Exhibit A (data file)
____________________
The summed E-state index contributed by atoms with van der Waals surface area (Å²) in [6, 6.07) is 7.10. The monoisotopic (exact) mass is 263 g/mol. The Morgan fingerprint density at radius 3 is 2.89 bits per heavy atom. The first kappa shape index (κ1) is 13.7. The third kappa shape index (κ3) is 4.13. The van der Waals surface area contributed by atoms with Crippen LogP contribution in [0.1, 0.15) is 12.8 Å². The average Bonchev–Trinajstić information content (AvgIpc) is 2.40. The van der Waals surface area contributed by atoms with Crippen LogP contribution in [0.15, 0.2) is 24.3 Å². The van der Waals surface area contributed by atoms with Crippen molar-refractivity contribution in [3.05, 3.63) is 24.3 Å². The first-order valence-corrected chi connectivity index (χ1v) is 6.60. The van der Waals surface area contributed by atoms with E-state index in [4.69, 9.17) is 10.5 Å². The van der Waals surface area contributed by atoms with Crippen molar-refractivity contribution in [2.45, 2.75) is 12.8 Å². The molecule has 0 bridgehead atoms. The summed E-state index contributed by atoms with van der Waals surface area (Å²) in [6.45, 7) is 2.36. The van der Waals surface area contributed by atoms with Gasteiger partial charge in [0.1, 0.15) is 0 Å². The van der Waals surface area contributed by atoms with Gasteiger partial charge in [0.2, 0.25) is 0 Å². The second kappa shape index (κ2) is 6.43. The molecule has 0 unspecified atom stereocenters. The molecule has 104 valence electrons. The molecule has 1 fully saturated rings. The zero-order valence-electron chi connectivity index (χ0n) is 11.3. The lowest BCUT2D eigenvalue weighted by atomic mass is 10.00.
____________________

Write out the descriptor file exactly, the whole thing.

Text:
The summed E-state index contributed by atoms with van der Waals surface area (Å²) in [6, 6.07) is 7.10. The monoisotopic (exact) mass is 263 g/mol. The Morgan fingerprint density at radius 3 is 2.89 bits per heavy atom. The first kappa shape index (κ1) is 13.7. The third kappa shape index (κ3) is 4.13. The van der Waals surface area contributed by atoms with Crippen LogP contribution in [0.1, 0.15) is 12.8 Å². The average Bonchev–Trinajstić information content (AvgIpc) is 2.40. The van der Waals surface area contributed by atoms with Crippen LogP contribution in [0.15, 0.2) is 24.3 Å². The van der Waals surface area contributed by atoms with Crippen molar-refractivity contribution in [3.05, 3.63) is 24.3 Å². The first-order valence-corrected chi connectivity index (χ1v) is 6.60. The van der Waals surface area contributed by atoms with E-state index in [4.69, 9.17) is 10.5 Å². The van der Waals surface area contributed by atoms with Crippen molar-refractivity contribution in [2.45, 2.75) is 12.8 Å². The molecule has 0 bridgehead atoms. The summed E-state index contributed by atoms with van der Waals surface area (Å²) in [6.45, 7) is 2.36. The van der Waals surface area contributed by atoms with Gasteiger partial charge in [0.1, 0.15) is 0 Å². The van der Waals surface area contributed by atoms with Gasteiger partial charge in [0.2, 0.25) is 0 Å². The second kappa shape index (κ2) is 6.43. The molecule has 0 unspecified atom stereocenters. The molecule has 104 valence electrons. The molecule has 1 fully saturated rings. The zero-order valence-electron chi connectivity index (χ0n) is 11.3. The lowest BCUT2D eigenvalue weighted by atomic mass is 10.00.